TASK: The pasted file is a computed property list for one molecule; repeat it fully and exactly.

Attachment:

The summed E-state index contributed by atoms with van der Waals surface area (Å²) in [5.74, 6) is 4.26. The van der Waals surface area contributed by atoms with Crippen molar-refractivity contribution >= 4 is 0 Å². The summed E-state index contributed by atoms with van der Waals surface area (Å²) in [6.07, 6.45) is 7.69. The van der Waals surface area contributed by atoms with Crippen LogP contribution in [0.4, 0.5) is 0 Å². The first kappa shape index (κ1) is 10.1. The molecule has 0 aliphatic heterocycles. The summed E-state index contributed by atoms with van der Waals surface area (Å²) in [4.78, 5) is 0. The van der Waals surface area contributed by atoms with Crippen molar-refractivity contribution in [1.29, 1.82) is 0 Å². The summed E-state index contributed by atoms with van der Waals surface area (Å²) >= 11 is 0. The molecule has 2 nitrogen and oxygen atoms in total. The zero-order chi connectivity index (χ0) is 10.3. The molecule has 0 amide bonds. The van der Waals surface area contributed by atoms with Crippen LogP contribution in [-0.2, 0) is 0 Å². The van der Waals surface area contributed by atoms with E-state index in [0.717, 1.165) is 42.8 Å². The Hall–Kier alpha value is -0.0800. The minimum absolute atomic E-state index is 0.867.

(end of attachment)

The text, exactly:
The summed E-state index contributed by atoms with van der Waals surface area (Å²) in [5.74, 6) is 4.26. The van der Waals surface area contributed by atoms with Crippen molar-refractivity contribution >= 4 is 0 Å². The summed E-state index contributed by atoms with van der Waals surface area (Å²) in [6.07, 6.45) is 7.69. The van der Waals surface area contributed by atoms with Crippen LogP contribution in [0.4, 0.5) is 0 Å². The first kappa shape index (κ1) is 10.1. The molecule has 0 aliphatic heterocycles. The summed E-state index contributed by atoms with van der Waals surface area (Å²) in [4.78, 5) is 0. The van der Waals surface area contributed by atoms with Crippen molar-refractivity contribution in [1.29, 1.82) is 0 Å². The summed E-state index contributed by atoms with van der Waals surface area (Å²) >= 11 is 0. The molecule has 2 nitrogen and oxygen atoms in total. The zero-order chi connectivity index (χ0) is 10.3. The molecule has 0 amide bonds. The van der Waals surface area contributed by atoms with Crippen LogP contribution in [-0.2, 0) is 0 Å². The van der Waals surface area contributed by atoms with E-state index in [0.717, 1.165) is 42.8 Å². The Hall–Kier alpha value is -0.0800. The minimum absolute atomic E-state index is 0.867.